The robots are taking over our jobs (and it's not half bad)
1 July 2019
Every once in a while, someone publishes an article warning us from a drastic change in our workplaces that will replace us human workers with robots. Science fiction dystopias show us how bad this might turn out.
Yet if we snap back to the reality of 2019, it seems to be that various automation processes have been applied to replace human labor. when applied to processes, this phenomenon is referred to as Robotic Process Automation (RPA)- a software that turns repetitive work processes to automatic processes.
Raphael is a sales coordinator at a hi-tech company. Every time he gets called via the company website, he must complete the following tasks:
Check whether the caller is registered in the CRM system. if not, register them as a new/potential customer and record the call.
Transfer the call to the relevant party in the organization according to product, geographical location and type of call.
Define a task for said party- customer handling (using the task managing tool).
In case of potential customer, the sales manager must complete the following:
Send an initial e-mail to the customer with the appropriate pamphlet (retrieved from the document library) inviting them to make a phone call (scheduled after checking customer's availability by reviewing their calendar).
Document their status in the task managing system.
Update the weekly report sent to their manager.
These actions require working with several systems and transferring data from one system to the other. As such they consume much valuable time. Raphael feels his potential is being wasted and in turn his motivation decreases. Subsequently, the sales manager might send the wrong pamphlet.
This is where robotic automation comes into the picture. You feed the scenario into the management interface and the robot knows how to interface with the different systems and perform the actions on its own. The interface is user friendly, and whoever defines the tasks doesn't need to know how to program- which means no more depending on development personnel. In some cases, the robot can even identify the actions performed in the user interface and define the action itself so that the sales manager will waste less time operating the operational systems and dedicate more time to the customers. Raphael can utilize his skills for more advanced and fulfilling tasks, rather than burnout due to repetitive, menial work.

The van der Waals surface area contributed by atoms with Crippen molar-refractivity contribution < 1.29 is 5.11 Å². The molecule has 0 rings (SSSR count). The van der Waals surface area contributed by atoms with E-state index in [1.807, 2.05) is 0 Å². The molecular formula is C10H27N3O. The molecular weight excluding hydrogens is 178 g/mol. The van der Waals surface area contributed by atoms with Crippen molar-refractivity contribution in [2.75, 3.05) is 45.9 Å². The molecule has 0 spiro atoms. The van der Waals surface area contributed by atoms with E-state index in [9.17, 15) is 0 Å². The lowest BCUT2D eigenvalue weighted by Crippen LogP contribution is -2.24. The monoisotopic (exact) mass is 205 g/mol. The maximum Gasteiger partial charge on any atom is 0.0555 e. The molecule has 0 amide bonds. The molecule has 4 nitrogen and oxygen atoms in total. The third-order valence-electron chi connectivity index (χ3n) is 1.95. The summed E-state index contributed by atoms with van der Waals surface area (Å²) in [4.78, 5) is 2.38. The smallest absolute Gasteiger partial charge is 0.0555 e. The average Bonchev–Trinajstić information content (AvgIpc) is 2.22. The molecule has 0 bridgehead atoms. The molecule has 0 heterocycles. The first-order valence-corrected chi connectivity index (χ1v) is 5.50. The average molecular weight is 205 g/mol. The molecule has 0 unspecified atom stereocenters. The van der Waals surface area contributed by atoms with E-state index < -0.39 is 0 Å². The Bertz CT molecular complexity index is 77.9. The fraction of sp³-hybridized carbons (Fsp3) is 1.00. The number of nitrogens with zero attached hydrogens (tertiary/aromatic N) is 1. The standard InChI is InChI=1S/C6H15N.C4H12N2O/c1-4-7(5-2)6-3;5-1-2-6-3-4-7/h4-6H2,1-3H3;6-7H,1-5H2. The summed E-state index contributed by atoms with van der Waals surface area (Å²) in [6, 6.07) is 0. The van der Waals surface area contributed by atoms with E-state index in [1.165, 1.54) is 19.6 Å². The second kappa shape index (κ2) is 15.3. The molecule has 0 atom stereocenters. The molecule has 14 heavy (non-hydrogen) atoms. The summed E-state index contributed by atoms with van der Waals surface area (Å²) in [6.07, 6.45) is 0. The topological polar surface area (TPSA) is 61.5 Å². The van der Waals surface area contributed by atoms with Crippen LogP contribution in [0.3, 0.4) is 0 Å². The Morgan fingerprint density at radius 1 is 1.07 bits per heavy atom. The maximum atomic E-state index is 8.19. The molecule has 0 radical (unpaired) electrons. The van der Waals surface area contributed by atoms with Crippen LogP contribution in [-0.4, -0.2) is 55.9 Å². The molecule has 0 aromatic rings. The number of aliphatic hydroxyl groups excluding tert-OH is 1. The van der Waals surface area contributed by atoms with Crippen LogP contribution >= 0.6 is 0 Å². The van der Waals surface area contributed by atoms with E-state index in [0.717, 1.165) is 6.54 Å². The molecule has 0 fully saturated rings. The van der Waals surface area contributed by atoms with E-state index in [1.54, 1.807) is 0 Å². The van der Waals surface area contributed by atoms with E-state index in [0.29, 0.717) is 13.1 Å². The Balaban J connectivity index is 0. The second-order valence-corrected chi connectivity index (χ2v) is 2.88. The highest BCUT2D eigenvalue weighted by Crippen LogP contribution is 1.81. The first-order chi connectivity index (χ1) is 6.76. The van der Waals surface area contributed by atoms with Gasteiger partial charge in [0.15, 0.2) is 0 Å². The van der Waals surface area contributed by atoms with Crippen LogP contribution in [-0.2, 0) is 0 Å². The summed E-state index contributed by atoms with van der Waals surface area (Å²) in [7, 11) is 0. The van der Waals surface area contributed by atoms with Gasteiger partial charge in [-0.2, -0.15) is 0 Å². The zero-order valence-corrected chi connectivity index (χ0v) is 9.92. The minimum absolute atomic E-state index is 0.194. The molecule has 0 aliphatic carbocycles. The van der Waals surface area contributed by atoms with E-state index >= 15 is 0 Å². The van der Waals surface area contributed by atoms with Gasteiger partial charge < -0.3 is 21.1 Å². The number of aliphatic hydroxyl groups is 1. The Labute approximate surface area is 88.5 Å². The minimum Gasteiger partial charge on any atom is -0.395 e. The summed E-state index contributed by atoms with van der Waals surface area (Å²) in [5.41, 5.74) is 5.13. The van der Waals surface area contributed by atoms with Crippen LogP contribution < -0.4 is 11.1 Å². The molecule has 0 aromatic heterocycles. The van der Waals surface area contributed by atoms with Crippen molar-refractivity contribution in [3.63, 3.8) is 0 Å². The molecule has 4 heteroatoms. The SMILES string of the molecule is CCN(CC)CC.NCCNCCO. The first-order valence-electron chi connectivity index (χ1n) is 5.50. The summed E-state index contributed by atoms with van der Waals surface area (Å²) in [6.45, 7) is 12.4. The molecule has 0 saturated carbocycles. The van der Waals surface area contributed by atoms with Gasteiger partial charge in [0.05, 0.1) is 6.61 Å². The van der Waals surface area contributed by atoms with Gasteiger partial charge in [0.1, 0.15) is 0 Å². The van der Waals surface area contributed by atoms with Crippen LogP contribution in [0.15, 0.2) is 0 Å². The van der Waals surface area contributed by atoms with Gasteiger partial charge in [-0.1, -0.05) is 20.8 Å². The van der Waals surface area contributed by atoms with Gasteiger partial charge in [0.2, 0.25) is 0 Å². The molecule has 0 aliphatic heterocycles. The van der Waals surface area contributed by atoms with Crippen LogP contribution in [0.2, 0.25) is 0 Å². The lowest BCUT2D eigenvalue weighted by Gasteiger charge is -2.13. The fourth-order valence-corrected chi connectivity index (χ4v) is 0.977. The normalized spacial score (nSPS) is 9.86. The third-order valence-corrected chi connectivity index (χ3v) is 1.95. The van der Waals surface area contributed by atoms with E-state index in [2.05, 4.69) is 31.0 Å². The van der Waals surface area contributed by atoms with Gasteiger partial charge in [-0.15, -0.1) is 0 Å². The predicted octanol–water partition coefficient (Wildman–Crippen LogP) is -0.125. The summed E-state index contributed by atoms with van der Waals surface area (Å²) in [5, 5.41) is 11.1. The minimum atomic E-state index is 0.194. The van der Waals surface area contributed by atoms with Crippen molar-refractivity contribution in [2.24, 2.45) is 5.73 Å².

One robot can perform several tasks simultaneously. Robots don't have workers rights and can work 24X7, enabling maximal availability to customers.
The next step will be a robot that follows orders, learns the work routines and suggests other processes that can be automated. The data collected by the robot can contribute to the development of the business such as identifying growing markets or organizational data flow weak spots.
In conclusion, robots are not replacing workers. They are merely providing them with more time to develop and evolve, thus advancing themselves and the organization. The cost of an RPA solution is worth saving the hours that workers waste on repetitive, structured processes.
Knowledge workers are the big winners from working with robots. Thanks to the robots, they can invest more time in creative thinking and developing their own knowledge and information as well as the organization's data. Everyone wins.